EconPapers    
Economics at your fingertips  
 

Carbon Abatement Costs: Why the Wide Range of Estimates?

Carolyn Fischer and Richard Morgenstern ()

The Energy Journal, 2006, vol. Volume 27, issue Number 2, 73-86

Abstract: Estimates of marginal abatement costs for reducing carbon emissions derived from major economic-energy models vary widely. Controlling for policy regimes we use meta-analysis to examine the importance of structural modeling choices in explaining differences in estimates. The analysis indicates that particular assumptions about perfectly foresighted consumers and Armington trade elasticities generate lower estimates of marginal abatement costs. Other choices are associated with higher cost estimates, including perfectly mobile capital, inclusion of a backstop technology, and greater disaggregation among regions and sectors. Some features, such as greater technological detail, seem less significant. Understanding the importance of key modeling assumptions, as well as the way the models are used to estimate abatement costs, can help guide the development of consistent modeling practices for policy evaluation.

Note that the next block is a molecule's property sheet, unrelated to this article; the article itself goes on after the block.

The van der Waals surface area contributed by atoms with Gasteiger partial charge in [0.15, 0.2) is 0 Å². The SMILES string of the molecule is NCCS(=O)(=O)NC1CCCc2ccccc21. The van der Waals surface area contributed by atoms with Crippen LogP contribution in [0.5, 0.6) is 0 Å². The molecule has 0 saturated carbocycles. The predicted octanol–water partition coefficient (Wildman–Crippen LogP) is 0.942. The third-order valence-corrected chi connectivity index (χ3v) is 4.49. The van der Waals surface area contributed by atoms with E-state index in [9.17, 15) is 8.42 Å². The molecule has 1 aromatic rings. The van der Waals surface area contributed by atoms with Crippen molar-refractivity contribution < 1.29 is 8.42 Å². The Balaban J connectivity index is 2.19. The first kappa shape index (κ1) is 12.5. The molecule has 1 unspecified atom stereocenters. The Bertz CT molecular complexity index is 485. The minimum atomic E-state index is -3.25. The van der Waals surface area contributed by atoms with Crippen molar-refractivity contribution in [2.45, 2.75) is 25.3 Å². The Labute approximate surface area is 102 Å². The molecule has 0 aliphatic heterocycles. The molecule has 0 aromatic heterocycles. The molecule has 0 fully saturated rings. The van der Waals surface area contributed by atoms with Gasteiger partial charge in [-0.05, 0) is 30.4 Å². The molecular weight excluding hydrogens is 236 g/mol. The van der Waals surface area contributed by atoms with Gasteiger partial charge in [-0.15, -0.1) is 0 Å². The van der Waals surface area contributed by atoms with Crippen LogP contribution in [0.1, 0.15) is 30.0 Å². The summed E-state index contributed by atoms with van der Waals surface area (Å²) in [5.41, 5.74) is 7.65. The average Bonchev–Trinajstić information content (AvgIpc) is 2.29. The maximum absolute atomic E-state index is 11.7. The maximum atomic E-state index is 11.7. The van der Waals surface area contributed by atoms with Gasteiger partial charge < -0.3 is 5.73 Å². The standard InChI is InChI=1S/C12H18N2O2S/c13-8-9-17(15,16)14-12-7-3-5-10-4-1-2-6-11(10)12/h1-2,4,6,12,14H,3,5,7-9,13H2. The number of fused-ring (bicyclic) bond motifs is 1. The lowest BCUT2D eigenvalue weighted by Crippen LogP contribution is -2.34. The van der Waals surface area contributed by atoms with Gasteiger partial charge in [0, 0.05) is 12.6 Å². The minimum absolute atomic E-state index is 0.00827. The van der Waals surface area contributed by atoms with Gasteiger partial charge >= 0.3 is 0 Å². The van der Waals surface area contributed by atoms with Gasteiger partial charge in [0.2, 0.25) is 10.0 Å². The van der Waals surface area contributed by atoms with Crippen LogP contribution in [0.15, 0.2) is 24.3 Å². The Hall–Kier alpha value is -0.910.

JEL-codes: F0 (search for similar items in EconPapers)
Date: 2006
References: Add references at CitEc
Citations: View citations in EconPapers (32) Track citations by RSS feed

Downloads: (external link)
http://www.iaee.org/en/publications/ejarticle.aspx?id=2126 (text/html)
Access to full text is restricted to IAEE members and subscribers.

Related works:
Working Paper: Carbon Abatement Costs: Why the Wide Range of Estimates? (2003) Downloads
Working Paper: Carbon Abatement Costs: Why the Wide Range of Estimates? (2003) Downloads
This item may be available elsewhere in EconPapers: Search for items with the same title.

Export reference: BibTeX RIS (EndNote, ProCite, RefMan) HTML/Text

Persistent link: https://EconPapers.repec.org/RePEc:aen:journl:2006v27-02-a05

Ordering information: This journal article can be ordered from
http://www.iaee.org/en/publications/ejsearch.aspx

Access Statistics for this article

More articles in The Energy Journal from International Association for Energy Economics Contact information at EDIRC.
Bibliographic data for series maintained by David Williams ().

 
Page updated 2020-09-06
Handle: RePEc:aen:journl:2006v27-02-a05